Choosing a classic painting like Turner’s ‘The Fifth Plague of Egypt’ for an album cover takes courage. To set such high standards for an album before the first track has been played is risky but in the case of The R G Morrison’s Diamond Valley, the decision is completely justified. Then again, given that lead singer Rupert Graeme Morrison spends his working days surrounded by albums in his Devon record shop, it should come as no surprise that some thought has gone into this. The dark, biblical quality of the painting sets the scene perfectly for an album about regret, disillusion, and, ultimately, redemption all set to a brooding Americana reminiscent of Neil Young, Mojave 3 and Loch Lomond. Morrison’s gentle, yearning vocals perfectly compliment the sense of quiet loss that pervades the album. The result is truly remarkable. This is without a doubt one of the best albums that will be released this year.
Diamond Valley is a concept album that deals with no lesser themes than the losses, disappointments and saving graces that are to be found in any life. Its major triumph is that despite this ambition it never strays into pretentiousness or sentimentality. Take White Church, an all to rare example of a realistic love song. In other hands a song that begins with “We’ll get married in a white church/ Everybody will come and watch,” would be a sure sign of schmaltzy cliche. It soon becomes clear, though, that this is a song of real substance with the lines, “I know your mind and I know it seems/ That I’ve taken all your dreams.” The ability to express a great deal in a couple of lines is in evidence again the brilliantly titled Love Saved the Nineties. The song begins with the lines “They don’t build them off the line/ A face like yours takes time,” before reflecting on how a love affair saved an otherwise lost decade.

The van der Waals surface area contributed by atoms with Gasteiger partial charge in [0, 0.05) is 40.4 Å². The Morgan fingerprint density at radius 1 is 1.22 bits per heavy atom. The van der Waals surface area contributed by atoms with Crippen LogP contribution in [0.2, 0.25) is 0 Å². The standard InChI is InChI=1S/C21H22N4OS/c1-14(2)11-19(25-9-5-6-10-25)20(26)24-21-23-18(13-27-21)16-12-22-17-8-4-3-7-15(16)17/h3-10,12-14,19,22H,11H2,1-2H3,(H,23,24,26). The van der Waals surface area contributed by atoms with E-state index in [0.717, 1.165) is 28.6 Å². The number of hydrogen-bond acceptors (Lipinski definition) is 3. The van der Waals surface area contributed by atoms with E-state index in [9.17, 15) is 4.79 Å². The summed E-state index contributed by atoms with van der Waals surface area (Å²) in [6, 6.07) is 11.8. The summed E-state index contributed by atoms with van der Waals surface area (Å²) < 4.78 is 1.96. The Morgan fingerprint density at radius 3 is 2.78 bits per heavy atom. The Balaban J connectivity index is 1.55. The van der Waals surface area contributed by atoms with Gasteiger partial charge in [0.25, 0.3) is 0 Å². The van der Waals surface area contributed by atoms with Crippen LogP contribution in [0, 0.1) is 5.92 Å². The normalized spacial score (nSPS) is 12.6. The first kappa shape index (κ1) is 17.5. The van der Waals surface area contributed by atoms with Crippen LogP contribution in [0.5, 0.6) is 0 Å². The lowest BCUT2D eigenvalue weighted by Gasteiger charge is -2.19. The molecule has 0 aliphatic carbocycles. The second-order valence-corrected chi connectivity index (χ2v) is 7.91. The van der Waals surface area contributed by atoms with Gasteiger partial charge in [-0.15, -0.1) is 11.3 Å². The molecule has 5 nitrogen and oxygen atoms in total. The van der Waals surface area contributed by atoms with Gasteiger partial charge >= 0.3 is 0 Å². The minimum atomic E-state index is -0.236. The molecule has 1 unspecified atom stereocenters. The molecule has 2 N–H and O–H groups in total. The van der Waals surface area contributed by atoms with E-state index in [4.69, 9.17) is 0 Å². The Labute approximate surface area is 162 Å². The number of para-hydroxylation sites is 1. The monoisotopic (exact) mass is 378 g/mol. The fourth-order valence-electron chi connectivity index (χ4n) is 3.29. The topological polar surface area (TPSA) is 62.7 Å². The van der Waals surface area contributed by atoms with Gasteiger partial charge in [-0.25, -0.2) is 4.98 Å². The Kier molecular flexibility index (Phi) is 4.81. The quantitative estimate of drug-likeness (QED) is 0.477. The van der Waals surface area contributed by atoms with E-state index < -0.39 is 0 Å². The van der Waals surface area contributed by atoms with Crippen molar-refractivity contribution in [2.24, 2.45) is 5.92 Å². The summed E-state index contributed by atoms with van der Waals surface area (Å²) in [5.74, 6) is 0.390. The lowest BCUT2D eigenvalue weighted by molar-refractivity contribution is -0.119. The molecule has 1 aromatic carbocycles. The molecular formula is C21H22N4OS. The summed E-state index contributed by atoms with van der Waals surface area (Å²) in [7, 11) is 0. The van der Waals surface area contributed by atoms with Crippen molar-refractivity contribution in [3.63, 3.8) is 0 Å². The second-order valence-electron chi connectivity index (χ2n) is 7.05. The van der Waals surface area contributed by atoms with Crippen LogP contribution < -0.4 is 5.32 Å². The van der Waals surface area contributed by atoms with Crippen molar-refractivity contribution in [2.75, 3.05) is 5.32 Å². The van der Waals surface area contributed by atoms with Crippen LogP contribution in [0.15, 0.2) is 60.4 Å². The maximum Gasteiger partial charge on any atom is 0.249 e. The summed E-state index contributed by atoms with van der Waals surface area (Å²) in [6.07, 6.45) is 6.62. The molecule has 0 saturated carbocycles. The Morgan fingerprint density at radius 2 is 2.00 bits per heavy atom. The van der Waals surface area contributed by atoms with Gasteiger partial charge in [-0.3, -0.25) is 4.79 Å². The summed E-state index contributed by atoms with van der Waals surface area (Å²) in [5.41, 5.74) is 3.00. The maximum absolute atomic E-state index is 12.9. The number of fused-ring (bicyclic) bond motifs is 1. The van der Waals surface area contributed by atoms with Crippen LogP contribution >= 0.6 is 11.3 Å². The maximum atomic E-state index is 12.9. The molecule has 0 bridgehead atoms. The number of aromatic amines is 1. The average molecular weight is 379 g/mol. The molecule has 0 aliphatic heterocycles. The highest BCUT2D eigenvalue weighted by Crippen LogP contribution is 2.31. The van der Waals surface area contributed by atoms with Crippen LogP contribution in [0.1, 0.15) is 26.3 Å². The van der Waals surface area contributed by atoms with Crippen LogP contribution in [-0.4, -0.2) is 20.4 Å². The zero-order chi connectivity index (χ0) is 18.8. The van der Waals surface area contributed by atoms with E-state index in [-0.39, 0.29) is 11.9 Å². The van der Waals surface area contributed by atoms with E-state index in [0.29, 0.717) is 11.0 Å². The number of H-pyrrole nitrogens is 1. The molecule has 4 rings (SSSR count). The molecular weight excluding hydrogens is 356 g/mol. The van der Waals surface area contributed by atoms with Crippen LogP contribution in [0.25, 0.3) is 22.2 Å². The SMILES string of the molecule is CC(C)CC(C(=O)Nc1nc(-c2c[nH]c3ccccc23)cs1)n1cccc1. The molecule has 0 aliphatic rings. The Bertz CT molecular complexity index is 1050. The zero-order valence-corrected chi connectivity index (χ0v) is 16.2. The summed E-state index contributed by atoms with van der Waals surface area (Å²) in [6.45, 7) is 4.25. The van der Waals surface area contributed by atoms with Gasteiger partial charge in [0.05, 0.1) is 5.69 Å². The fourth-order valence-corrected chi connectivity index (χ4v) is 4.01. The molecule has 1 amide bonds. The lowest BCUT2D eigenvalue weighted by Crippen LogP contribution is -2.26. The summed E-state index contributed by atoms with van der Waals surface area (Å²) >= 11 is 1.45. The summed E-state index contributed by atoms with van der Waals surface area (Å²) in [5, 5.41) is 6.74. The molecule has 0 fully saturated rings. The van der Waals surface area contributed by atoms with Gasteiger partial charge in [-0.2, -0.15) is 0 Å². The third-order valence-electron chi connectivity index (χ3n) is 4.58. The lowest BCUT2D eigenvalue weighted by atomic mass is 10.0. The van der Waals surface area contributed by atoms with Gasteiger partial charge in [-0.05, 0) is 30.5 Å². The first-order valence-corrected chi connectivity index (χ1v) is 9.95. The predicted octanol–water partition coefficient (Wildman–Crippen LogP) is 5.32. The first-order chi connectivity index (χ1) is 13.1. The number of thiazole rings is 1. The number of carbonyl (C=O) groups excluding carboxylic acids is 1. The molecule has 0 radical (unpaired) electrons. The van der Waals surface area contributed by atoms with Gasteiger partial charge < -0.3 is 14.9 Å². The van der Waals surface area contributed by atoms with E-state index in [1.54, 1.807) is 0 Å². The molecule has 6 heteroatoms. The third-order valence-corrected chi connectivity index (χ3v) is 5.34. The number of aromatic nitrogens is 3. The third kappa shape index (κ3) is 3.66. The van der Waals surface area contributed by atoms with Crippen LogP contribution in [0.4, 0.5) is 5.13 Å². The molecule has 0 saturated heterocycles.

The album’s standout track is Sweetheart, a tale of the powerlessness felt by the parent of a wayward adult. The feeling of helplessness is perfectly captured by the repetition of the line “I’ve done all I can to keep you safe.” It is Slumber, though, that ties the album into a truly coherent whole. In this song the melancholy of the album is turned into anger as Morrison repeats the line, “what good is praying to someone who knows how you feel?” Morrison’s straining vocals give this song a real emotional power, which is just as well given that he damaged his vocal cords in the process of its recording.
Weary finishes the album off on something of a positive note. This, though, is not a tale of victory, triumph or happiness. Rather, it is about the process of reconciling yourself to life’s disappointments. Doing so will be a little easier for those that make the time to listen to this excellent album.
Review by: Alfred Archer
The first single from the album ‘Diamond Valley’:
Diamond Valley is released on 11 November via Static Caravan
Order it from the best record store in the world:
Drift Records in Totnes